Completely depends on the caliber. Some it may make sense, if the gun can shoot it reliably, some it makes no sense. It's not good for a regular diet for some guns either.
More pressure, higher velocity. Determine if the caliber you're shooting will be more effective with it and smaller bullet or standard pressure and larger and the bullet design as well as what you need it to do.
For example, I don't think, and I think majority agrees, that a .45 ACP is best with a good standard pressure 230gr JHP.
+P comes in handy for short barreled handguns. Most ballistics charts show the performance out of a 5" barrel (.45 ACP for example), but velocity and energy (performance) drop when shot out of a 3.5-4" carry barrel.
The standard 230gr .45 is great out of a 5" barrel Govt model, but not so great out of a an 3.5" Officer model, at least when we are talking hollow points that need to expand properly.
I carry a Glock 19 and my wife carries a Kahr K9, we both use 124gr +P ammo since the barrels are shorter.
Regular loads, and +P have different ballistics... whats the difference in trajectory at say 15/25meters?
What I'm trying to ask is; you train how you fight.. so if every time you go to the range you use normal pressure rounds, will that affect your point of aim being proper when it comes down to a self defense situation and your fire arm is loaded with +P ammo?
Frequently the +P load will print lower at <25 yards than a standard pressure bullet of the same weight. The bullet leaves the barrel before recoil can affect the gun. A slower bullet will still be in the barrel when the recoil forces begin to move the gun so when it exits the muzzle, the barrel is pointing slightly higher than it was when the trigger was squeezed.
Thanks for the info! I think I might try this out from a rest... I'm pretty sure the difference is negligable, just as Dirty D remarked, but I'm the type of person who like to confirm these things himself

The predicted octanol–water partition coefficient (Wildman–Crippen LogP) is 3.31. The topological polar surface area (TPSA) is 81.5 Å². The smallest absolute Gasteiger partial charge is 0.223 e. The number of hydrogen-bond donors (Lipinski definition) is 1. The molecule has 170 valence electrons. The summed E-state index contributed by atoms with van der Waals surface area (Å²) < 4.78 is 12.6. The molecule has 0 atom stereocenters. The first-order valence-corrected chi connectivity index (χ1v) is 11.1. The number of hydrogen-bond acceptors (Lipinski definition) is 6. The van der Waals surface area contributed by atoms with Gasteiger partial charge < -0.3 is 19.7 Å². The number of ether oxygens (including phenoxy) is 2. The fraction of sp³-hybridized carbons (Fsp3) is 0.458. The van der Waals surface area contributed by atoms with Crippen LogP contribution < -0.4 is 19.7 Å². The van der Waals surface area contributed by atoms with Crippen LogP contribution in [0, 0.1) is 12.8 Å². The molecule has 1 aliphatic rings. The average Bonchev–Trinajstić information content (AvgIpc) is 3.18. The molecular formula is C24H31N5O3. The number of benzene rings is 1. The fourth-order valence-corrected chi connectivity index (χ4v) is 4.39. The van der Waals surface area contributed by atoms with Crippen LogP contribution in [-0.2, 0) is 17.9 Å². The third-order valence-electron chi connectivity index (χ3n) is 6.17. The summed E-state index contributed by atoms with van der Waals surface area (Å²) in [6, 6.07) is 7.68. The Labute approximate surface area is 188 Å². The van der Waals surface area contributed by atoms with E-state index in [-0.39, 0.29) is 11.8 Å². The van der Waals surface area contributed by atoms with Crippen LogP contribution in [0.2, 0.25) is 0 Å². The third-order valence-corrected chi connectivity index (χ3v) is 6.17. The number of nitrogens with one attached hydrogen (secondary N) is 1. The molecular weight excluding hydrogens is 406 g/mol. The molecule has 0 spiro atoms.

I have fired different courses with both FMJ practice ammo and my +P hollow point carry loads. My performance on the courses was the same in every case. In fact, there was no way to tell which targets were hit with +P or standard ammo, it's not like we actually measured to see if the COM holes were .25" lower on one target or the other.
In my case, once I settled on a carry and practice load, I did fire them from a rest to see the difference out to 15 meters, there was no discernable difference to be seen. Right now, those loads are 115gr CCI Blazer for practice and 124gr +P Remington Golden Sabers.
The shorter barrel argument does make some sense, from a velocity, expandability stand point with JHP's for SD.
But as far as accuracy, keep in mind, when talking SD, a 1" group at 15 yards etc. is not the goal. Target shooting yes, but not stopping a threat. Actually, for SD you actually want a couple of rounds in a 4"-6" group so it's effective. You don't want to put 2 rounds in one hole; you'll have wasted that 2nd shot and doubled risk.
Anyhow, it happens all the time, that we try to pair gun and ammo and train and talk about tight groups (target shooting) and effective ballistics (SD) when both are 2 different kinds of shooting.
Like not being happy a 3" 1911 won't shoot a tight group like a 5" gun. It's irrelevant for the purpose of the 3" gun unless someone is competing with a 3" gun.
Same goes for people looking for tight slide fitment for a gun that's used for SD, not competition. There's a reason old Colt's rattle. They're toleranced for battle, not target. They may not be as accurate, but they'll still shoot wet, muddy, dunked in salt water, dropped in sand etc. After all that, being able to group 3 shots in 1" at 25 yards means nothing if that tight, accurate gun can't fire because of all the crud. I just want my loose gun to hit the target and I go home alive.